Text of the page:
Kawajiri's more like a small-time player in Japan who gets scouted for the U.S. team. Kon's more like the hometown hero who doesn't put butts in seats, but who gives great pep talks.
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Jedi General



Joined: 27 Nov 2006
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Location: Tucson, AZ
PostPosted: Fri Jun 08, 2007 10:22 am Reply with quote
When I first looked at the grades and saw an F for the story, I thought: "Man, that's harsh." But after reading the very negative part of the review in regards to the story and script, it makes sense. That line presented as an example was really quite bad sounding. Ugh.

I haven't seen this yet, but I guess I should have expected this film to be filled with sex, having seen Ninja Scroll (didn't know about the content going in). I think I'll pass on Highlander based on that and upon hearing that the story and script is atrocious. Time to remove it from my Netflix queue ....
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Deltakiral



Joined: 07 Oct 2004
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PostPosted: Fri Jun 08, 2007 11:49 am Reply with quote
Jedi General wrote:
I haven't seen this yet, but I guess I should have expected this film to be filled with sex, having seen Ninja Scroll (didn't know about the content going in). I think I'll pass on Highlander based on that and upon hearing that the story and script is atrocious. Time to remove it from my Netflix queue ....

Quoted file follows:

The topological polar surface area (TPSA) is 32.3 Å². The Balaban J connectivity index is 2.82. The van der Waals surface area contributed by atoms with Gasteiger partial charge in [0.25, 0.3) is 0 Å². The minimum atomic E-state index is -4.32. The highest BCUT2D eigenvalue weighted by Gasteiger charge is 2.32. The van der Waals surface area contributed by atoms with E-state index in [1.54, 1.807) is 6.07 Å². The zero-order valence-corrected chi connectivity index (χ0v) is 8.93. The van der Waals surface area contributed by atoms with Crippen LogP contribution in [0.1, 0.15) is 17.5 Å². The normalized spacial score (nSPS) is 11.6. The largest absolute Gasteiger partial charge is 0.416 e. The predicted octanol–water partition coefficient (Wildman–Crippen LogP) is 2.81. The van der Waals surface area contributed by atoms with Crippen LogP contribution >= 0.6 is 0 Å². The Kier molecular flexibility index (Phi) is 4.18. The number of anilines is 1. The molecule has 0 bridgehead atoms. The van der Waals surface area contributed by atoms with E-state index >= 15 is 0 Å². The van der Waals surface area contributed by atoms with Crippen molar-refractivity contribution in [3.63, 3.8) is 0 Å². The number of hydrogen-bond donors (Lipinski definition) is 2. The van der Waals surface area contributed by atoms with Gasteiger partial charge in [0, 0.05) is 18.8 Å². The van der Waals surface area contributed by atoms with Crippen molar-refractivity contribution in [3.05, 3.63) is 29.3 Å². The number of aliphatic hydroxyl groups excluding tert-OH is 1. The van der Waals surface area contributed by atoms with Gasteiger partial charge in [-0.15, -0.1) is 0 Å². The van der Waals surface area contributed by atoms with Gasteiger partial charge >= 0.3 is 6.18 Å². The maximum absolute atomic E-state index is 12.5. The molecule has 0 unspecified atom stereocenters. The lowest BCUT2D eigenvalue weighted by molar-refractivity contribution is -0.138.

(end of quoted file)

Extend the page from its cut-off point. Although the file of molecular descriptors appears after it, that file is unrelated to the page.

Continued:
I would keep it in your Netflix at least you'll have something to laugh at, but then again I am sure it will be Sci-fi. So maybe you can't remove it. Also with the F I was a little surprised, granted most of the highlander cuts are extremely odd and the story isn't the best, but damn. I am glad I didn't drop 13 dollars on it now in hindsight.
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silentjay



Joined: 12 Dec 2003
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PostPosted: Sat Jun 09, 2007 12:56 am Reply with quote
GATSU wrote:
I'm guessing it was ad-libbed off the Japanese script.


It was written in English for an English speaking audience.

Jedi General wrote:
I think I'll pass on Highlander based on that and upon hearing that the story and script is atrocious.


It's about as atrocious as the majority of stuff that's been coming out as of late. When 90% of everything is crap, one needs to appreciate good crap.
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ikillchicken



Joined: 12 Feb 2007
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PostPosted: Sat Jun 09, 2007 4:23 am Reply with quote
Hell, If the Action and Animation is as good as he says, I'll see it just for that. Even if the story is crap.